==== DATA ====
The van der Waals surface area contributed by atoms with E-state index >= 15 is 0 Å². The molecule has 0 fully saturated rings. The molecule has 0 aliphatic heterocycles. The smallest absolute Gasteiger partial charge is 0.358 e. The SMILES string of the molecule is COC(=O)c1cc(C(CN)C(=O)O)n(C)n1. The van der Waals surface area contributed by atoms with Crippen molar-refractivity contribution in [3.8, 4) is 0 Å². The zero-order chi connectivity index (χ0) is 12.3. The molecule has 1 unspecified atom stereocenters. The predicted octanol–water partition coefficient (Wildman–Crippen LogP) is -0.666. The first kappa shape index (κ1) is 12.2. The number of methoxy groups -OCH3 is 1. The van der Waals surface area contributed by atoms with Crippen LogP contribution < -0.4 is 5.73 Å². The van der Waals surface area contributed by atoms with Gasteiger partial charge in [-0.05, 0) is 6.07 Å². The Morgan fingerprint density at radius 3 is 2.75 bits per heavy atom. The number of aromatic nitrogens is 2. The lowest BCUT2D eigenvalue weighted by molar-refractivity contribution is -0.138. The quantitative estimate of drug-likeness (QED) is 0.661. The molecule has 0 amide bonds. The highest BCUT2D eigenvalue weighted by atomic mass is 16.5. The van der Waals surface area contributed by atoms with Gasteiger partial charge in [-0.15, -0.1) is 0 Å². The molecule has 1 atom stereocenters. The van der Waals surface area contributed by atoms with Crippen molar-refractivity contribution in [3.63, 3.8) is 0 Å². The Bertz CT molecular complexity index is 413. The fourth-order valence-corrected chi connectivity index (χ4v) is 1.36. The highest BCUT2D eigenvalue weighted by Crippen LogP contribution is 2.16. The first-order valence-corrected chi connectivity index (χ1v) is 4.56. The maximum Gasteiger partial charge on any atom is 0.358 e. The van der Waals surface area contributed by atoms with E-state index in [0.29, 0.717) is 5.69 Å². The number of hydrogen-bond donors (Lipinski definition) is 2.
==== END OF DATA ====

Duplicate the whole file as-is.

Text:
The van der Waals surface area contributed by atoms with E-state index >= 15 is 0 Å². The molecule has 0 fully saturated rings. The molecule has 0 aliphatic heterocycles. The smallest absolute Gasteiger partial charge is 0.358 e. The SMILES string of the molecule is COC(=O)c1cc(C(CN)C(=O)O)n(C)n1. The van der Waals surface area contributed by atoms with Crippen molar-refractivity contribution in [3.8, 4) is 0 Å². The zero-order chi connectivity index (χ0) is 12.3. The molecule has 1 unspecified atom stereocenters. The predicted octanol–water partition coefficient (Wildman–Crippen LogP) is -0.666. The first kappa shape index (κ1) is 12.2. The number of methoxy groups -OCH3 is 1. The van der Waals surface area contributed by atoms with Crippen LogP contribution < -0.4 is 5.73 Å². The van der Waals surface area contributed by atoms with Gasteiger partial charge in [-0.05, 0) is 6.07 Å². The Morgan fingerprint density at radius 3 is 2.75 bits per heavy atom. The number of aromatic nitrogens is 2. The lowest BCUT2D eigenvalue weighted by molar-refractivity contribution is -0.138. The quantitative estimate of drug-likeness (QED) is 0.661. The molecule has 0 amide bonds. The highest BCUT2D eigenvalue weighted by atomic mass is 16.5. The van der Waals surface area contributed by atoms with Gasteiger partial charge in [-0.15, -0.1) is 0 Å². The molecule has 1 atom stereocenters. The van der Waals surface area contributed by atoms with Crippen molar-refractivity contribution in [3.63, 3.8) is 0 Å². The Bertz CT molecular complexity index is 413. The fourth-order valence-corrected chi connectivity index (χ4v) is 1.36. The highest BCUT2D eigenvalue weighted by Crippen LogP contribution is 2.16. The first-order valence-corrected chi connectivity index (χ1v) is 4.56. The maximum Gasteiger partial charge on any atom is 0.358 e. The van der Waals surface area contributed by atoms with E-state index in [0.29, 0.717) is 5.69 Å². The number of hydrogen-bond donors (Lipinski definition) is 2.